University of Missouri System
As counsel for the University of Missouri System, Lana Knedlik has a front-row view of some of the state’s most exciting new research and inventions.
Knedlik represents UM in the areas of intellectual property and technology transfer. The latter involves the research conducted at the system’s four research universities, whether by faculty or students.
Under her technology transfer practice, she assesses whether research might be patentable, and if so, she works to patent and license those technologies to companies.
“It’s about getting technology out of the lab and into the marketplace,” she said.
A native of Belleville, Kansas, Knedlik earned her undergraduate degree in chemical engineering from Kansas State University in 1993. She graduated from the University of Kansas School of Law in 1996.
After law school, she clerked for Judge Deanell Reece Tacha on the 10th U.S. Circuit Court of Appeals. From there, she joined Sonnenschein Nath & Rosenthal as an associate, where she worked for four years.
She next moved to Stinson Morrison Hecker, where she worked for 12 years as a partner in the firm’s Intellectual Property & Technology Division.
While at Stinson, Knedlik obtained two more undergraduate degrees at the University of Missouri-Kansas City in biology and pharmaceutical sciences. The degrees were key factors in helping her gain competency in those areas, she said.
“I have always been interested in technology, obviously, because of my undergraduate degree,” she said. “I really sort of fell into IP/patent expertise as a second-year associate. I had taken the patent bar but really didn’t start doing it until a few years in.”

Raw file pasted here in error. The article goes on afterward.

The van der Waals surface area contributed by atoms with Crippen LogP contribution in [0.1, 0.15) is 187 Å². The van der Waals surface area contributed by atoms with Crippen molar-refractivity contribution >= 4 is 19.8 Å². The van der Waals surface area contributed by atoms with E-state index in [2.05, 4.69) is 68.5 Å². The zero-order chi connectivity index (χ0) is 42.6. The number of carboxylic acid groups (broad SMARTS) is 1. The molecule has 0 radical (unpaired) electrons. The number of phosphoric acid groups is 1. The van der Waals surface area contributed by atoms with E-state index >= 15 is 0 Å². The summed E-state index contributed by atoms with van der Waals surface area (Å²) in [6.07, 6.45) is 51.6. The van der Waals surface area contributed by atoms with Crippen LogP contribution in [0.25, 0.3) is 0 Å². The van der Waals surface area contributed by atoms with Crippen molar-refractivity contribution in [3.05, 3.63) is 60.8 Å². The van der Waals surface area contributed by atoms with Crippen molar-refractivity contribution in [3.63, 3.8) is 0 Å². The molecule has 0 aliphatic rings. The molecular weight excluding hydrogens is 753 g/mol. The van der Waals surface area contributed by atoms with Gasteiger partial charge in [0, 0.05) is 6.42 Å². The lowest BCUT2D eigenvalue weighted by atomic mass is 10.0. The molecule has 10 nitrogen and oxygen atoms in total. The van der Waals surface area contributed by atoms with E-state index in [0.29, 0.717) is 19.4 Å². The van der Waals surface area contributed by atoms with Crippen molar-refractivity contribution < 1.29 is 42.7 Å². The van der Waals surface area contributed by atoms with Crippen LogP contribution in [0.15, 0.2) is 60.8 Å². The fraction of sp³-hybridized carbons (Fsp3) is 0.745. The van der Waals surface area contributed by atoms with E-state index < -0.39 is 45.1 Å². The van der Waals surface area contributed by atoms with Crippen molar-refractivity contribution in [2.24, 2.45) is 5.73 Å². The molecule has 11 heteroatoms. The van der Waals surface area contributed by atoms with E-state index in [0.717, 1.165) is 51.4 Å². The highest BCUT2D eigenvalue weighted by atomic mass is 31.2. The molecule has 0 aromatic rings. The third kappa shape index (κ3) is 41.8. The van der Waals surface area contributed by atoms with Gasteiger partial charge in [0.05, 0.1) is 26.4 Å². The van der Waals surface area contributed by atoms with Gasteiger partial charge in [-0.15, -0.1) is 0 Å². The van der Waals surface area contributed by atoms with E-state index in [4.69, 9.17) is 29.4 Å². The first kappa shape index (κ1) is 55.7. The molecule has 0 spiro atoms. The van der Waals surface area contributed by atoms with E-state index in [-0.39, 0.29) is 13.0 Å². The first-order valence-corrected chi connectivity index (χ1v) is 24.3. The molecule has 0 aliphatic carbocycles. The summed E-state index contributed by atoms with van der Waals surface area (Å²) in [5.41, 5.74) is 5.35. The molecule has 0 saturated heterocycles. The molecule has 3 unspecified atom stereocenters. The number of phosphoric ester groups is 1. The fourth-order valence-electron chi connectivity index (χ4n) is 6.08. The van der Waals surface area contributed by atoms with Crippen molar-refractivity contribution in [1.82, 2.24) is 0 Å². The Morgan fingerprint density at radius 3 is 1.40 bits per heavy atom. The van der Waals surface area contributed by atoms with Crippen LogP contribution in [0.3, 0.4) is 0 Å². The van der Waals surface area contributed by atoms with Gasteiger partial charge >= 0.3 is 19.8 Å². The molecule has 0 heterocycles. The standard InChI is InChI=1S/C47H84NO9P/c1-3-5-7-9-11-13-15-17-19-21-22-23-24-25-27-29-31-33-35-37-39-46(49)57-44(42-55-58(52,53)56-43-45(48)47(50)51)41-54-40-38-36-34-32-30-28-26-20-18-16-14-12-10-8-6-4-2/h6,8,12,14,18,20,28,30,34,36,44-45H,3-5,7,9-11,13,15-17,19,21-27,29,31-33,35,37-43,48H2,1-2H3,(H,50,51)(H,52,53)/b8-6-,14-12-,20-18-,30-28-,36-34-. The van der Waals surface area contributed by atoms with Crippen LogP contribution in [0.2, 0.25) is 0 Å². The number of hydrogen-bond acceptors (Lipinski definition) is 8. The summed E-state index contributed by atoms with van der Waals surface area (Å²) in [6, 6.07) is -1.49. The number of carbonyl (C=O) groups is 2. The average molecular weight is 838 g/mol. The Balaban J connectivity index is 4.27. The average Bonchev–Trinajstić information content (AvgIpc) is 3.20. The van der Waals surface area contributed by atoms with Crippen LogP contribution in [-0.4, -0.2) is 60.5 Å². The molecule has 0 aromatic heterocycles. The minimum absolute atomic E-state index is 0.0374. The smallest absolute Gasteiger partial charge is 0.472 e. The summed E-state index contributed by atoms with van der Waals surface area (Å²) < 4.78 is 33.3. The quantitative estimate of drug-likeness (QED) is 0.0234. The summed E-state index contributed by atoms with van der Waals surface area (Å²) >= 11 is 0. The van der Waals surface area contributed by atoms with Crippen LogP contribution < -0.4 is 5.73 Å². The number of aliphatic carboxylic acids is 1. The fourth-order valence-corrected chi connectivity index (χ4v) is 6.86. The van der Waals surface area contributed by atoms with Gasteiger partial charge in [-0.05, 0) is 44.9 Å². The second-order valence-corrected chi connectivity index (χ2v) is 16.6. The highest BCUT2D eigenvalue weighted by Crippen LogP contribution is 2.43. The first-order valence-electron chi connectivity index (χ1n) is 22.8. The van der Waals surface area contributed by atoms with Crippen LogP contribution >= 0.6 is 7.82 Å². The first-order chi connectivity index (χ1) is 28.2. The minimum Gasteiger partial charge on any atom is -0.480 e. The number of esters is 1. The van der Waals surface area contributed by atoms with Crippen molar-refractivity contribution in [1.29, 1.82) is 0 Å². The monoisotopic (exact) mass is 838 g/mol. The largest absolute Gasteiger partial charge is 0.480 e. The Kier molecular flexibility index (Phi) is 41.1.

Although she started out in litigation, Knedlik said she found it wasn’t for her.
“I wanted to switch gears and start doing something transactional. I really loved it,” she said. “It’s a great fit for someone who likes technical stuff and likes thinking about the law and how to apply the law.”
She joined UM’s office of general counsel in 2013.
The work she does in house is similar to what she had been doing at Stinson as outside counsel for institutions such as UMKC. Going in-house was a natural progression in her career and the “best decision I’ve ever made,” she said.
“I think part of that is who your client is,” she says. “When you have a public institution who is trying to do good things for the state of Missouri, it’s really easy to come to work and be excited about your job. It’s nice to have that mission behind everything you do.”
When she’s not at work, Knedlik said she enjoys being outside — her hobbies include biking and gardening. She is currently taking a master gardener class through her local UM extension office.
“That’s another advantage of being at a university, having an opportunity to learn about different things,” she said — plus the opportunities to take classes at a reduced rate.
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